00:15:39 Gary That I think is all about behavioral finance, how do we alter somebody's behavior so that they're doing the things that are going to put them in the stream to get to where they want to go?

00:15:52 Dominique No, I love, this is the benefit of interviewing and having a conversation with someone that actually teaches this. Cause you just so easily weaved in one of the steps of financial planning. Let's go ahead and let's take that. Let's take that rabbit trail into this vein. I want to talk about, really kind of peeling back the onion of, not only the exam, but the rigor of it. I, I know I've talked to people like yourself, Dr. Preston Sherry, who's mentioned that he's seen PhDs in finance, like try to sit Cole for this exam and not be successful. This is not an exam to take lightly. I know that I've had experience with the CFA first level and it's a different beast. It's a different animal with the domain of knowledge that you're responsible for. I wonder if you want to just kind of talk lightly about, kind of some of the coverage areas there, and then we can kind of dive into, top tips and strategies for passing things.

00:16:54 Gary Yeah, of course, the coverage areas are well-defined, it's general principles of financial plan, it's insurance, it's investment planning, it's tax planning, it's retirement planning and income planning in retirement is a state planning. So all of those are important. The thing that's great about it is what I mentioned before. It really gives you a comprehensive view of the industry and what can be done to help a client. I think that is the true value of going through this process because you see that there's a lot of different ways to skin a cat in a lot of different ways to help a client gain perspective on what they want to accomplish and then go forward and accomplish it.

00:17:39 Dominique Yeah. On average, what are you seeing? So I think the current pass rate is around 60%. Sometimes it hovers in the mid sixties. What are you seeing as the average time from start to finish when somebody says, okay, I'm going to pull the trigger on, the coursework, which is usually the first domino to kind of fall. Right. Isn't it enrolling in that first course? What do you see, is that the average time from start to finish? I know I've been telling people, give yourself nine months. I've, I've read people, who've done it as quick as six months. Obviously you have the, kind of the anomalies where you can do a transcript challenge or something like that, but let's just say cold turkey I'm coming in. How long on average does it take?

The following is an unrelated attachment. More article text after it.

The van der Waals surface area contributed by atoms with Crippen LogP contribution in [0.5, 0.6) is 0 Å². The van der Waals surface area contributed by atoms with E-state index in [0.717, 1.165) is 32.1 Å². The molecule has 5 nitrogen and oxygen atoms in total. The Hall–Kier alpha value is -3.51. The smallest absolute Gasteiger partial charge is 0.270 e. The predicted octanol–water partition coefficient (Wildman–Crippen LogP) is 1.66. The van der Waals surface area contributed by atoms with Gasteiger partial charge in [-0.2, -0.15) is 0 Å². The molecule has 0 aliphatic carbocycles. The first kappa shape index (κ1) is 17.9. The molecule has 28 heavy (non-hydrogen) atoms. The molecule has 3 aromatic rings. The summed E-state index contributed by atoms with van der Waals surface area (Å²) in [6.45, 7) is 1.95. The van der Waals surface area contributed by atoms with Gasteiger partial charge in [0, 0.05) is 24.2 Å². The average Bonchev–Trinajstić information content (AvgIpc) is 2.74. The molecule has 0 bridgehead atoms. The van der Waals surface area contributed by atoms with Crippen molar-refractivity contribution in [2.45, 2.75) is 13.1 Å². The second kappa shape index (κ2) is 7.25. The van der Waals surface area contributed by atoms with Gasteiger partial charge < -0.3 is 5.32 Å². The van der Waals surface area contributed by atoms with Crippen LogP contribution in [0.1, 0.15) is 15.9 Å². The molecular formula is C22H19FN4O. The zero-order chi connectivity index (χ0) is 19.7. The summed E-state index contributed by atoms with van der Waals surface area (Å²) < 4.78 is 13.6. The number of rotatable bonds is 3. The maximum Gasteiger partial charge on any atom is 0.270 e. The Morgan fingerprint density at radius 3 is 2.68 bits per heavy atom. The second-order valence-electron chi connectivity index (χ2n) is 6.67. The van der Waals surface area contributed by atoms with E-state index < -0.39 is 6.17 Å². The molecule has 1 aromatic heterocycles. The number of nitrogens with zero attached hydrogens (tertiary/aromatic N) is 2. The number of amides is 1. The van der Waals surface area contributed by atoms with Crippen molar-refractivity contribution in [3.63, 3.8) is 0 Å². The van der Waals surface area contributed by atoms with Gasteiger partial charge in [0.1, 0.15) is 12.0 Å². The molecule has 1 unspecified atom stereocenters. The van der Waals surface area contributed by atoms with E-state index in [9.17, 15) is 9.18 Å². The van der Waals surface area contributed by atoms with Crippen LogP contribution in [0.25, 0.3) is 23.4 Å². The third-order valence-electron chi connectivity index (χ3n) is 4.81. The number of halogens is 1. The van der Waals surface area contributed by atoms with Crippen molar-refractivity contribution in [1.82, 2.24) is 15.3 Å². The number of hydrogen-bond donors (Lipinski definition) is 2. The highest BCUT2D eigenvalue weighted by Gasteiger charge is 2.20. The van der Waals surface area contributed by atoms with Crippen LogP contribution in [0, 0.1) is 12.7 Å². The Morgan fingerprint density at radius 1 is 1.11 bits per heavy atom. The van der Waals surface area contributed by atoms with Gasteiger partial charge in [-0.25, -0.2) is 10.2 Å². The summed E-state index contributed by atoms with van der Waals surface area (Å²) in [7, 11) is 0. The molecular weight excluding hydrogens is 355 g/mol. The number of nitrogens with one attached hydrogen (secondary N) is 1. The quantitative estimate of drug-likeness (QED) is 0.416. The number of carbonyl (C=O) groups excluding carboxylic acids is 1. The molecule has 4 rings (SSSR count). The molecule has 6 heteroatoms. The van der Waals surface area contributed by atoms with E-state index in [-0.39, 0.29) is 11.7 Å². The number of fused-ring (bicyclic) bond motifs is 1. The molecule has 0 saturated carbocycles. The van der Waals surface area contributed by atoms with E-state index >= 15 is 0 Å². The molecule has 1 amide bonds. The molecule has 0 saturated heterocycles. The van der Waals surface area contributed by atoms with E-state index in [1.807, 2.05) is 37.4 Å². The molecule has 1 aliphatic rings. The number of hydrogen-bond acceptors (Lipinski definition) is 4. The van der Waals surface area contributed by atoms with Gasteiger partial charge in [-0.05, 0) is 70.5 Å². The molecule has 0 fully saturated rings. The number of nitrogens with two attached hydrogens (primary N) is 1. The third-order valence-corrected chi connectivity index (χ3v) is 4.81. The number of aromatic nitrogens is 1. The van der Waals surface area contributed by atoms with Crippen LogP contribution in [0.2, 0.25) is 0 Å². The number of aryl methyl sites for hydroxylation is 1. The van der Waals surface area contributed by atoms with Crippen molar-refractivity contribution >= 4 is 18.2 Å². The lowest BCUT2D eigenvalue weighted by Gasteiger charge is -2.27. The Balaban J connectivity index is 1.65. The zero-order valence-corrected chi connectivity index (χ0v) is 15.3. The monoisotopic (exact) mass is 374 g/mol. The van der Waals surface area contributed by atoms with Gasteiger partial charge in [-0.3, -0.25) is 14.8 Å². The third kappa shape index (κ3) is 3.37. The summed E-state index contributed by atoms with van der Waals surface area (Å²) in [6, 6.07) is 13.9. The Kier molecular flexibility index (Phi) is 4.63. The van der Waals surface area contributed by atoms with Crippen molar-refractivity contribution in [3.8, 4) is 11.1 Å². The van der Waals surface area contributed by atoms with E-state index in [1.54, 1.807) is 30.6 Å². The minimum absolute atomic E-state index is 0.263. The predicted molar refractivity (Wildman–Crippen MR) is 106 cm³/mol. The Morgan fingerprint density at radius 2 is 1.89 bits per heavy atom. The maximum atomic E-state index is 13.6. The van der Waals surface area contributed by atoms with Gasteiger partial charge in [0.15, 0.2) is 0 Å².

00:18:21 Gary That's a good question. I'm one that thinks you are really looking at about nine months and let's make a distinction between the education classes and preparing for the exam. Certainly there are a lot of accelerated classes do self study. You could go through it far more quickly. Most certification classes are going to be one class for two and a half months. It's going to stretch out over a period of time. Certainly if somebody is taking these classes as part of a college program, it's going to spread out over a long period of time as well. I think nine months, even 12 months is a good, I guess you could say, what's the word I'm thinking about? It's a good estimate with regards to how long to take now. I want to make another distinction there too, with regards to the education process. This is really for those folks that are doing self study.

00:19:17 Gary A lot of times people can get bogged down in studying for each and every one of those classes. This is true with those that are in normal classes as well, almost say normal live classes as well. The major thing that I tell folks is the education process is your first pass through all this information. You don't need to memorize all of it at that point. The focus there should be, how can I get through this and get through it as quickly as possible, getting the requisite grade, I need to move on to the next class. There's a reason why I say that because this thing is about multiple passes through the information you're going to need to, after you finished the education process, go back to page one day one and go through everything again. When you do that, you're going to need to go back to page one day one and go do it again.

00:20:11 Gary Maybe upwards of 10, 15, 20 times. No one, let me not say no one. It's the very rare person that is going to be able to understand everything that they go through in this huge body of knowledge and understand it the first time, don't worry about it. You're going to have plenty of opportunity to do that in the education process. The main thing is to get that ability to register with the board so that now you can prepare for you review class and prepare for the board exam.

00:20:48 Dominique Now, before we get on to, okay. Before we get onto the part that you have to, actually prepare for the exam, cause that's like you said, that's a different beast. I wonder if you have any, particular, I guess advice for the, I just came from a totally different disciplines. Let's say I'm a career changer. I'm 15 years in as an engineer, but I've been helping my people with, my friends and family with personal finance and I'm like, Oh, you're not looking into this. I go, there's a lot of different things out here. There's AFC, there's CFP and they'd start to gravitate towards CFP. Cause I've talked to a lot of these people. What would you say that 12 months could still apply to them? Or would you kind of give them maybe a more elongated because if I'm just doing the math, I know I did Dalton courses, six classes, time, eight that's, 48 weeks with no breaks.